sweeping historical entertainment, filled with fruity cameo
performances and filmed on location in western Jaipur with
4,000 extras ... 'It's got great scale to it,' says Sean
Bean, the actor who playes Sharpe, 'a big budget and some
fantastic characters.' What more could anyone ask for?"
David Chater, The Times
its wide, open Indian vistas, it has a more epic, cinematic
feel than most, and will look good on today's widescreen
televisions. Little has changed ... it's formulaic escapism
- little more than G.A. Henty for the modern age, with
a little added romance for the ladies - but it works
... the derring-do is driven by sound, old-fashioned
ideas of honour, courage and decency ... in short supply
Nigel Andrew, Mail On Sunday
all here, in fact: gratuitous swordplay, gratuitously exposed
female breasts, even more gratuitously exposed male breasts..."
Smith, Sunday Telegraph
memorable battle scene ... sword fights quite up to Errol
Flynn standards ... All this crash, bang, wallop was not
for viewers of a nervous disposition, but the rest of us
will be hoping that ITV1 will not allow another eight years
to pass before the next Sharpe adventure
arrives on screen."
Peter Paterson, Daily Mail
the return of Sean Bean as Richard Sharpe, we can, once
again, sit back and indulge ourselves with some toothsome,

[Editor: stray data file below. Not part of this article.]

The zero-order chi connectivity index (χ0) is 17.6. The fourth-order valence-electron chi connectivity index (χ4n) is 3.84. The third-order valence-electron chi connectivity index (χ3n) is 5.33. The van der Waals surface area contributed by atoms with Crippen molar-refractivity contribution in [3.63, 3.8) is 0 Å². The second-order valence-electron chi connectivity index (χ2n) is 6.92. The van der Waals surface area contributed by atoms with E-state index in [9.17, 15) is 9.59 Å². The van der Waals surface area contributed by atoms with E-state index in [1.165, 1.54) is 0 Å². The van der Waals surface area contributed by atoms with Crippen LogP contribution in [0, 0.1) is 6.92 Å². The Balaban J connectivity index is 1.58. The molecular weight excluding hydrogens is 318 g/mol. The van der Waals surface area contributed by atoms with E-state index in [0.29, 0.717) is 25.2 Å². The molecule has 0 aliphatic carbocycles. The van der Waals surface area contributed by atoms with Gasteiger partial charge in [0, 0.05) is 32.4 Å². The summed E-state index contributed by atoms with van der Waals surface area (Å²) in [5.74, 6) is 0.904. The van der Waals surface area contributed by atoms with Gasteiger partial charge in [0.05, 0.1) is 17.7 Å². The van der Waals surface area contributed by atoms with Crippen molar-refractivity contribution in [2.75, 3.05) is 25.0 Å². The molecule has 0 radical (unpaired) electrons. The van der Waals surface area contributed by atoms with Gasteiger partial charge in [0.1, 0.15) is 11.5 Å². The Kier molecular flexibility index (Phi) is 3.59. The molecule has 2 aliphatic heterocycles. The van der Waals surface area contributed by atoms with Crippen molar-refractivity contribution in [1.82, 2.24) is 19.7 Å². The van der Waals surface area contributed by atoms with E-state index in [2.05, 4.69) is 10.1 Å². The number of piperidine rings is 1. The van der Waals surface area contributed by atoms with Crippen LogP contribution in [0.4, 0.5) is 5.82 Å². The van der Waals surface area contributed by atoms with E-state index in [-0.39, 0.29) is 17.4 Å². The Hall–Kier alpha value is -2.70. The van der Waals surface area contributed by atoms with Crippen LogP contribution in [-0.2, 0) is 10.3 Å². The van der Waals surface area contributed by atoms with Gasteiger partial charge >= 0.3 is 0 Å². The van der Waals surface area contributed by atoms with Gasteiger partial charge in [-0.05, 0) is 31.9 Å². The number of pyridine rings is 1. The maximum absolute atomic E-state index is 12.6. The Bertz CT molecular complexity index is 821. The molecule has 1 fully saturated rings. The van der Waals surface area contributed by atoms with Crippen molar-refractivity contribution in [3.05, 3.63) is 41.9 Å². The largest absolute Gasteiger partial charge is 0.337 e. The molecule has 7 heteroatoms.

rugged male crumpet combined with a rattling good yarn
... As usual, these episodes are beautifully written and
filmed on location with a lavish attention to detail that
must have cost a fortune. Also, as usual, the tale contains
plenty of action and derring-do, plus a splendid villain
... There is also, of course, an English maiden in distress,
facing a fate worse than death when she is captured and
placed in the harem."
Lynda Gilby, Sunday
Bean ... back at his two-fisted, all-action best, surviving
bloody massacres in order to exact revenge ... Once more,
he demonstrated his mastery of riding horses, discharging
muskets, biffing baddies and - steady on, ladies! - manfully
filling taut military breeches. Sometimes, I declare, he
did them all at once. For Mr Bean swashes a very mean buckle
David Belcher, Scottish
favourite bit-of-rough swashbuckler..."
Nicholas Spencer, Financial
Independent On Sunday
is back. Huzzah ... As ever, the plot is the least important
part of the drama. The fun can be found instead in the
ease with which Bean commands the screen, in the wonderful
villainy of Toby Stephens ... and in the well-drawn comradeship
between Sharpe and his former sergeant Patrick Harper (the
laid-back Daragh O'Malley). All the staples, from literal
bodice-ripping to the maxim that the nastiest of the nasty
guys always have biblical names, are present and correct
and, as an added bonus, we get the luscious, although slightly
limp Padma Lakshmi in what has become known to aficionados
as 'the Liz Hurley role'."
Sarah Hughes, Observer
... the story rollicks along and is superbly made and well
Martin James, Sunday Times
Dodd ... played with the charm of a hissing cobra by Toby
Matt Baylis, Daily
Stephens makes an entirely villainous Colonel Dodd ...
His first meeting with Sharpe shows he's a terrifying adversary
for our swashbuckling hero, and their encounter at the
end of this episode makes the wait for tomorrow night's
conclusion a frustratingly lone one."
Horsford, Daily Telegraph